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Puifai Santisakultarm

  Phd Student
 ts386@cornell.edu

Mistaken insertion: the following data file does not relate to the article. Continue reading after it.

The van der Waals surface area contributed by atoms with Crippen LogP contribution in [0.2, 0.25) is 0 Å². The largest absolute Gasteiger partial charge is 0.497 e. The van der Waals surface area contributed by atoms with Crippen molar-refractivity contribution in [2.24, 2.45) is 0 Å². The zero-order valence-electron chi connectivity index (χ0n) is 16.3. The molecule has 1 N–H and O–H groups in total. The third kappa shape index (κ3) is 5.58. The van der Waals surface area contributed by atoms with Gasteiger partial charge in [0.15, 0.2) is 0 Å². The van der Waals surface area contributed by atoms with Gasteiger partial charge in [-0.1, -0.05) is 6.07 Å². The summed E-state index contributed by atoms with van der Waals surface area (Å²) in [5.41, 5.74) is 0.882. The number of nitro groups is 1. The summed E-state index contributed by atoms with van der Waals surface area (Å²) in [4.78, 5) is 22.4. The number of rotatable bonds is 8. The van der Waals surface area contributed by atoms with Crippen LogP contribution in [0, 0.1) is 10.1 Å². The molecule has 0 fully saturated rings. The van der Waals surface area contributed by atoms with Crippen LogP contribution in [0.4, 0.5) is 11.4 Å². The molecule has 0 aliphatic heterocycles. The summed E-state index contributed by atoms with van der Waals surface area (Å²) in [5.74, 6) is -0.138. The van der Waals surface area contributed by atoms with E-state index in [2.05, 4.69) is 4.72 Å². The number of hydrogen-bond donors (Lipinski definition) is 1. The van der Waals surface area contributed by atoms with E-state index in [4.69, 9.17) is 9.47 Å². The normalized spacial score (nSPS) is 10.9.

My research focuses on 1.) Developing a high-sensitivity method to detect subtle alterations in brain blood flow Subtle alterations in cerebral blood flow can impact the health and function of brain cells and are linked to cognitive decline and dementia. To understand hemodynamics in the three-dimensional vascular network of the cerebral cortex, we applied two-photon excited fluorescence microscopy to measure the motion of red blood cells (RBCs) in individual microvessels throughout the vascular hierarchy in anesthetized mice. To resolve heartbeat- and respiration-dependent flow dynamics we simultaneously recorded the electrocardiogram and respiratory waveform. We have developed an approach to study detailed characteristics of RBC flow in the three-dimensional cortical vasculature, including quantification of fluctuations in centerline RBC speed due to cardiac and respiratory rhythms and flow profile measurements. These methods and the quantitative data on basal cerebral hemodynamics open the door to studies of normal and disease state cerebral microcirculation 2.) Determining the impacts of blood disorders to the brain circulation Conditions being investigated include myeloproliferative neoplasms, namely polycythemia vera and essential thrombocythemia. Myeloproliferative neoplasms are characterized by the hyperactive bone marrow, leading to an overproduction of elements in the blood—red blood cells in polycythemia vera, and platelets in essential thrombocythemia. Coagulation and other complications due to the resulting high blood viscosity and numerous factors lead to abnormal flow, contributing to stroke and cognitive decline. We have indicated plugged brain capillaries to be the prominent impact of these rheological diseases in the brain. Leukocytes and microthombi contributions to this phenomena are the in the spotlight in our study. In addition, we are looking into sickle cell anemia as a comparative model where blood viscosity is raised while red blood cell count remains low. My research objective is to quantify the effects of the rheological diseases on cerebral microcirculation, using in vivo two-photon excited fluorescence microscopy to map the vascular topology and measure RBC velocity in individual cortical blood vessels. I graduated with a B.S. in Biomedical Engineering at the Illinois Institute of Technology. I am currently a Ph.D. student in Biomedical Engineering.

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